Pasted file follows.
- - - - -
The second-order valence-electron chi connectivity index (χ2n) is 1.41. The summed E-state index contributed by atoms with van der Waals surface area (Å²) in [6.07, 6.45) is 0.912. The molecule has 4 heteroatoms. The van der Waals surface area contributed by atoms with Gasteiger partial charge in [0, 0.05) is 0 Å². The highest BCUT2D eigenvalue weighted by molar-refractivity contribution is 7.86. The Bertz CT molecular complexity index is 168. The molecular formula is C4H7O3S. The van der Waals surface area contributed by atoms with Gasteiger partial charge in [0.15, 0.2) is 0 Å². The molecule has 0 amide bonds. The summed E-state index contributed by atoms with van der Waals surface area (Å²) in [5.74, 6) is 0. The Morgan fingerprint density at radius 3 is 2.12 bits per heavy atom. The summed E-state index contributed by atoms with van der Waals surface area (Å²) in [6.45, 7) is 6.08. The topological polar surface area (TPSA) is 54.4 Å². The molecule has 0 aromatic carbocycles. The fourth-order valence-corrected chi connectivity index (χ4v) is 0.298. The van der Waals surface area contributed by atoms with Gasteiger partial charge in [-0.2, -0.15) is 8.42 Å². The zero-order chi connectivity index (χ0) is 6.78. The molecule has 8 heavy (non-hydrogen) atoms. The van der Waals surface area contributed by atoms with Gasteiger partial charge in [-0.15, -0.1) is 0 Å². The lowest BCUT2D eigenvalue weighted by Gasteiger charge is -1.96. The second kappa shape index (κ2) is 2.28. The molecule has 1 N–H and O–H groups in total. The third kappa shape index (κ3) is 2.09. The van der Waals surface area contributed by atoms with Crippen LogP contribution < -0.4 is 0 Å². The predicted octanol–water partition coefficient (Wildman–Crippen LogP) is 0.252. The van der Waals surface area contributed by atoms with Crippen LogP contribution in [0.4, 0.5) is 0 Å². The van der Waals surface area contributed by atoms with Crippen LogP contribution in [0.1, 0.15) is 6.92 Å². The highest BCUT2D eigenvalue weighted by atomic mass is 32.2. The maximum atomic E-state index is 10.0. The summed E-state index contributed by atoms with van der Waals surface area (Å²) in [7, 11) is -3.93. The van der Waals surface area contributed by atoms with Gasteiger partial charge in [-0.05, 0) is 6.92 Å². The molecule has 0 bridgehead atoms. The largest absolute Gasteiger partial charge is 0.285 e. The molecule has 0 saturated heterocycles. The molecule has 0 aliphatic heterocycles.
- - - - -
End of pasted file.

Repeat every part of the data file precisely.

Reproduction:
The second-order valence-electron chi connectivity index (χ2n) is 1.41. The summed E-state index contributed by atoms with van der Waals surface area (Å²) in [6.07, 6.45) is 0.912. The molecule has 4 heteroatoms. The van der Waals surface area contributed by atoms with Gasteiger partial charge in [0, 0.05) is 0 Å². The highest BCUT2D eigenvalue weighted by molar-refractivity contribution is 7.86. The Bertz CT molecular complexity index is 168. The molecular formula is C4H7O3S. The van der Waals surface area contributed by atoms with Gasteiger partial charge in [0.15, 0.2) is 0 Å². The molecule has 0 amide bonds. The summed E-state index contributed by atoms with van der Waals surface area (Å²) in [5.74, 6) is 0. The Morgan fingerprint density at radius 3 is 2.12 bits per heavy atom. The summed E-state index contributed by atoms with van der Waals surface area (Å²) in [6.45, 7) is 6.08. The topological polar surface area (TPSA) is 54.4 Å². The molecule has 0 aromatic carbocycles. The fourth-order valence-corrected chi connectivity index (χ4v) is 0.298. The van der Waals surface area contributed by atoms with Gasteiger partial charge in [-0.2, -0.15) is 8.42 Å². The zero-order chi connectivity index (χ0) is 6.78. The molecule has 8 heavy (non-hydrogen) atoms. The van der Waals surface area contributed by atoms with Gasteiger partial charge in [-0.15, -0.1) is 0 Å². The lowest BCUT2D eigenvalue weighted by Gasteiger charge is -1.96. The second kappa shape index (κ2) is 2.28. The molecule has 1 N–H and O–H groups in total. The third kappa shape index (κ3) is 2.09. The van der Waals surface area contributed by atoms with Crippen LogP contribution < -0.4 is 0 Å². The predicted octanol–water partition coefficient (Wildman–Crippen LogP) is 0.252. The van der Waals surface area contributed by atoms with Crippen LogP contribution in [0.4, 0.5) is 0 Å². The van der Waals surface area contributed by atoms with Crippen LogP contribution in [0.1, 0.15) is 6.92 Å². The highest BCUT2D eigenvalue weighted by atomic mass is 32.2. The maximum atomic E-state index is 10.0. The summed E-state index contributed by atoms with van der Waals surface area (Å²) in [7, 11) is -3.93. The van der Waals surface area contributed by atoms with Gasteiger partial charge in [-0.05, 0) is 6.92 Å². The molecule has 0 bridgehead atoms. The largest absolute Gasteiger partial charge is 0.285 e. The molecule has 0 saturated heterocycles. The molecule has 0 aliphatic heterocycles.